, 19 August, 2020 / 9:06 PM
On the occasion of this year’s World Humanitarian Day marked Wednesday, August 19, members of the Religious Institute of the Salesians of Don Bosco (SDB) have, through a report by their U.S.-based development office, looked back at their various interventions around the world including two countries in Africa.
The focus of this year’s World Humanitarian Day, according to the UN Office for the Coordination of Humanitarian Affairs, is “what drives humanitarians to continue to save and protect lives despite conflict, insecurity, lack of access and risks linked to COVID-19.”
“(Salesian) missionaries are on the forefront of humanitarian efforts, including the ongoing response to coronavirus, in more than 132 countries around the globe. They provide immediate assistance during humanitarian crises as well as help rebuilding communities and restoring livelihoods,” the August 18 report by the leadership of the New York-based Salesian Missions shared with ACI Africa indicates.
In the report, the Director of Salesian Missions, Fr. Gus Baek, notes that Salesian Clerics, Sisters and Lay volunteers who live among the people of God they serve “are perfectly positioned to respond in times of humanitarian crisis.”
“Salesian missionaries are providing food, hygiene kits and other supplies. They have also launched campaigns to spread awareness and ensure that people are taking prevention measures,” Fr. Gus says in reference to the interventions by members of SDB in the face of the COVID-19 crisis.
Looking back at their humanitarian interventions in the East African nation of Burundi, officials of Salesian Missions recall the hand-washing initiative with thousands of beneficiaries at a parish under the leadership of SDB members.
“The Salesian Parish in Rukago, Burundi, has access to hand-washing stations thanks to funding from Salesian Missions. This project, which benefited 65,000 people in the parish and local community, provided hand-washing stations in eight churches, 15 schools and the Don Bosco Oratory,” the leadership of Salesian Missions says in the August 18 report.
In the report, Salesian Fr. Raphaël Katanga is quoted as saying, “Installing hand-washing stations in front of churches, offices, schools and playgrounds is an effective means of fighting the coronavirus pandemic while giving the local population the hope of living.”
The Salesians in Burundi have also been able to support vulnerable families who were at risk of facing food shortage due to the limited circulation of goods and people, Fr. Raphaël says.
They have also inaugurated a two-story building for the Maison Cana Orphanage managed by the Daughters of Mary – Our Lady of Cana.
In Malawi, Salesian Missions has facilitated the procurement of maize to feed needy families.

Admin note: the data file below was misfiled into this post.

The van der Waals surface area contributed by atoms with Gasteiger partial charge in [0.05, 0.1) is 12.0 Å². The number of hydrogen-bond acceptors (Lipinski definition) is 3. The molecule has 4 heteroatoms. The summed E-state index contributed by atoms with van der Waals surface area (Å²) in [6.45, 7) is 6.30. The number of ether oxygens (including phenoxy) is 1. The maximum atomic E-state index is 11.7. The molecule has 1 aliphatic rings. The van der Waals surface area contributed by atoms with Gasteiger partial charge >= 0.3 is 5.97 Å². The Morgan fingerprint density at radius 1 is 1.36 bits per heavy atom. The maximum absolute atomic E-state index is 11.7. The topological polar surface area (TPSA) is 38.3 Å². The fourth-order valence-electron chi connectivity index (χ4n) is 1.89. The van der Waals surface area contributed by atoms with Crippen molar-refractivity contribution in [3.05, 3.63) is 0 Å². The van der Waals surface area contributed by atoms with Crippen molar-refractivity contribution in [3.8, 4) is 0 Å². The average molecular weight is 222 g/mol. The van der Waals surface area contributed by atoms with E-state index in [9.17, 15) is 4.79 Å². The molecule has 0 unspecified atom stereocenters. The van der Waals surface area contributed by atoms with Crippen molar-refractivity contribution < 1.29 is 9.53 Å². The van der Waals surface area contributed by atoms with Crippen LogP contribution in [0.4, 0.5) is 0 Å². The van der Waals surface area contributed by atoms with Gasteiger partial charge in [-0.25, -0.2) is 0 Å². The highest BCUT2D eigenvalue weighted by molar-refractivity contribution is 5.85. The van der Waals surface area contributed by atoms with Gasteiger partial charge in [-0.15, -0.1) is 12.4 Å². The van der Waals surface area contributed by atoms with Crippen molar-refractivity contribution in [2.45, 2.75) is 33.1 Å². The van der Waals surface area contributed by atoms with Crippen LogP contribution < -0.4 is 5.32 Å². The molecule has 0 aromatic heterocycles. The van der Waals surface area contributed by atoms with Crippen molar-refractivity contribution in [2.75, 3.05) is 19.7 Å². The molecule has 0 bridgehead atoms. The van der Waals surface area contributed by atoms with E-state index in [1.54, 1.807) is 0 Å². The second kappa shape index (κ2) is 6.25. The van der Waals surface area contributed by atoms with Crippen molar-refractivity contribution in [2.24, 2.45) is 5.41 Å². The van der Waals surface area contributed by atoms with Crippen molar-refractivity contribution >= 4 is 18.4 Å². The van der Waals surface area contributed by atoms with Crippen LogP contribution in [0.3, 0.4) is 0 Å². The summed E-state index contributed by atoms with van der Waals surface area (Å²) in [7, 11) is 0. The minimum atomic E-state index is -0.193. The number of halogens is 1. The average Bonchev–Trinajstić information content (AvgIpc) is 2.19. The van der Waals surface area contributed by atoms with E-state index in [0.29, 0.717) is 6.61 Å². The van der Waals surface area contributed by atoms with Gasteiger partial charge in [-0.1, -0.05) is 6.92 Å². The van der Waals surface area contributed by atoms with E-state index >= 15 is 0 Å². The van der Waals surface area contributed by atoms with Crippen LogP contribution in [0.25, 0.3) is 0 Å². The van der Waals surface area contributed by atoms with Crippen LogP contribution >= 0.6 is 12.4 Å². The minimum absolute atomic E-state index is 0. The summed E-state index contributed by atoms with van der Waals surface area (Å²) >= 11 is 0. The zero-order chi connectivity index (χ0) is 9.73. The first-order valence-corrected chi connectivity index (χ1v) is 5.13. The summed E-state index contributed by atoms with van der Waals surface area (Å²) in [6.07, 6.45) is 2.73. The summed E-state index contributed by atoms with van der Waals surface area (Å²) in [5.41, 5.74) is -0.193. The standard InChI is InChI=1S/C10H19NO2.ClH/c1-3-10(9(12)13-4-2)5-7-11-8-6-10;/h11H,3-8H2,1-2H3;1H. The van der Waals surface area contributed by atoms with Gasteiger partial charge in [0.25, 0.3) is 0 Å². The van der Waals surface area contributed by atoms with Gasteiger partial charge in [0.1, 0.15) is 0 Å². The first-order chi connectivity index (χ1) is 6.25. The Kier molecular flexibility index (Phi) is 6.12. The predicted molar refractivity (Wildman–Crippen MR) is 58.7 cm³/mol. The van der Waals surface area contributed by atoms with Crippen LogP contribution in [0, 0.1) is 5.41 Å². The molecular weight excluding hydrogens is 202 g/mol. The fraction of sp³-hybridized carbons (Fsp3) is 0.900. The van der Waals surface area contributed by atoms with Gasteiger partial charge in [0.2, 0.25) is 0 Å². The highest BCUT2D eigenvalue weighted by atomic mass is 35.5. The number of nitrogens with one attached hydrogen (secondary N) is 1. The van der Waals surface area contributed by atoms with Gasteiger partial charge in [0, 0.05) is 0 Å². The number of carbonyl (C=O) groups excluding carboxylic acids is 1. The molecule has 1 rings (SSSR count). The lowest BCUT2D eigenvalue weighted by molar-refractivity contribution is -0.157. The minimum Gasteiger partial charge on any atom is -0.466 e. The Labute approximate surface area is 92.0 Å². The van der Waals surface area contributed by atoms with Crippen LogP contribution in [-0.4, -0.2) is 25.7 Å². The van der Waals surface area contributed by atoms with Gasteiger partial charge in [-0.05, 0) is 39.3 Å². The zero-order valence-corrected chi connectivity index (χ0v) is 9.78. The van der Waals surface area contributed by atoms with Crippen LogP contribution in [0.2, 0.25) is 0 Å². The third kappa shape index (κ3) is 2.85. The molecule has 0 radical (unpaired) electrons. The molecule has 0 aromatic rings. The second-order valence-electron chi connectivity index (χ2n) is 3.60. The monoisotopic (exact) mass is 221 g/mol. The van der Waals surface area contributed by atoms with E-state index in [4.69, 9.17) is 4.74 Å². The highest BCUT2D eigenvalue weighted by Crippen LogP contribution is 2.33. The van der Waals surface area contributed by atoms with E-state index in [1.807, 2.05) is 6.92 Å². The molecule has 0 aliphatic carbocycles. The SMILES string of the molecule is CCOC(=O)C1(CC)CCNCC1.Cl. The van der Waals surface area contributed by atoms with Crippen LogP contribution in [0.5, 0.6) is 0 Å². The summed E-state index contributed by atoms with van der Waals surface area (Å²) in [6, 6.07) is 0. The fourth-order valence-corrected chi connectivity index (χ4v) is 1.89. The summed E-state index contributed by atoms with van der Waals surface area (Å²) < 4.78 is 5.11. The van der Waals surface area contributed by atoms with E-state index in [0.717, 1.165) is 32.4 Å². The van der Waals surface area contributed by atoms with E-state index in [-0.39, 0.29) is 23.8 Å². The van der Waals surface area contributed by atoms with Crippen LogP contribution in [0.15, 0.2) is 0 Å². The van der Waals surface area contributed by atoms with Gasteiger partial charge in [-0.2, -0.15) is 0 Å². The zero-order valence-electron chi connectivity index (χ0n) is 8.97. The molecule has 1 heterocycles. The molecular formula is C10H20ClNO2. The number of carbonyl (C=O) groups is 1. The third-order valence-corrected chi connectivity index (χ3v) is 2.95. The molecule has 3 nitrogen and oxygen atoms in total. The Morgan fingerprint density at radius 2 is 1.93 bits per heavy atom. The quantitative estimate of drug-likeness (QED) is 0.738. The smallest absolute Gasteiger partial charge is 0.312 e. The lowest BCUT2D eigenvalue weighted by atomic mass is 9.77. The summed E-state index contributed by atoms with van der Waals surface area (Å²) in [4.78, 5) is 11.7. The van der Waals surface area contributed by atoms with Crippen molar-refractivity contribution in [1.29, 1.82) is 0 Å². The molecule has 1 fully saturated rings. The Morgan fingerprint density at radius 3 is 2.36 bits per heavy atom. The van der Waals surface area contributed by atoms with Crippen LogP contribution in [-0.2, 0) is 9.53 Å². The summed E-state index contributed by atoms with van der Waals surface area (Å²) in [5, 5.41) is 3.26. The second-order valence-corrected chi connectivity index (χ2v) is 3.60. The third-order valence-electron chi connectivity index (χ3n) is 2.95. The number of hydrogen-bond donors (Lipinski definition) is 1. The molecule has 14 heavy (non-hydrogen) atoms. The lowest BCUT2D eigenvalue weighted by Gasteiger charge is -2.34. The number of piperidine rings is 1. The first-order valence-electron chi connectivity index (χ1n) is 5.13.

“Salesian Missions prompt response helped us to mobilize and assist the people that needed help most,” the Parish Priest of St. Don Bosco Parish in the Archdiocese of Lilongwe, Fr. Mulenga Oswald says in the August 18 report.
Fr. Mulenga adds, “In total, 382 families received the maize. At the Don Bosco Church, 280 families from 28 small Christian communities benefited along with families connected to Salesian centers in Mbunu, Kundi, Kangonoma, Chipeni and more.”
The members of SDB at the Don Bosco Youth Center in Malawi’s capital, Lilongwe, also offer counselling workshops, seminars and educational literature, addressing the multiple challenges that young people face in the area.
Young people are also equipped with life skills training. They are also oriented in strategies to avoid high-risk behaviour such as substance abuse and gang participation, officials of Salesian Missions say in the August 18 report.
Established by the UN in 2009 to coincide with 2003 bomb attack on the Canal Hotel in Baghdad, Iraq that killed at least 22 people, including the chief humanitarian in the country, World Humanitarian Day recognizes humanitarian workers killed and injured in the course of their work.
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ACI Africa was officially inaugurated on August 17, 2019 as a continental Catholic news agency at the service of the Church in Africa. Headquartered in Kenya’s capital, Nairobi, this media apostolate will strive to facilitate the telling of Africa’s story by providing media coverage of Catholic events on the African continent, giving visibility to the activities of the Church across Africa where statistics show significant growth in numbers and the continent gradually becoming the axis of Catholicism. This is expected to contribute to an awareness of and appreciation for the significant role of the Church in Africa and over time, the realization of a realistic image of Africa that often receives negative media framing.
Father Don Bosco Onyalla
Editor-in-Chief, ACI Africa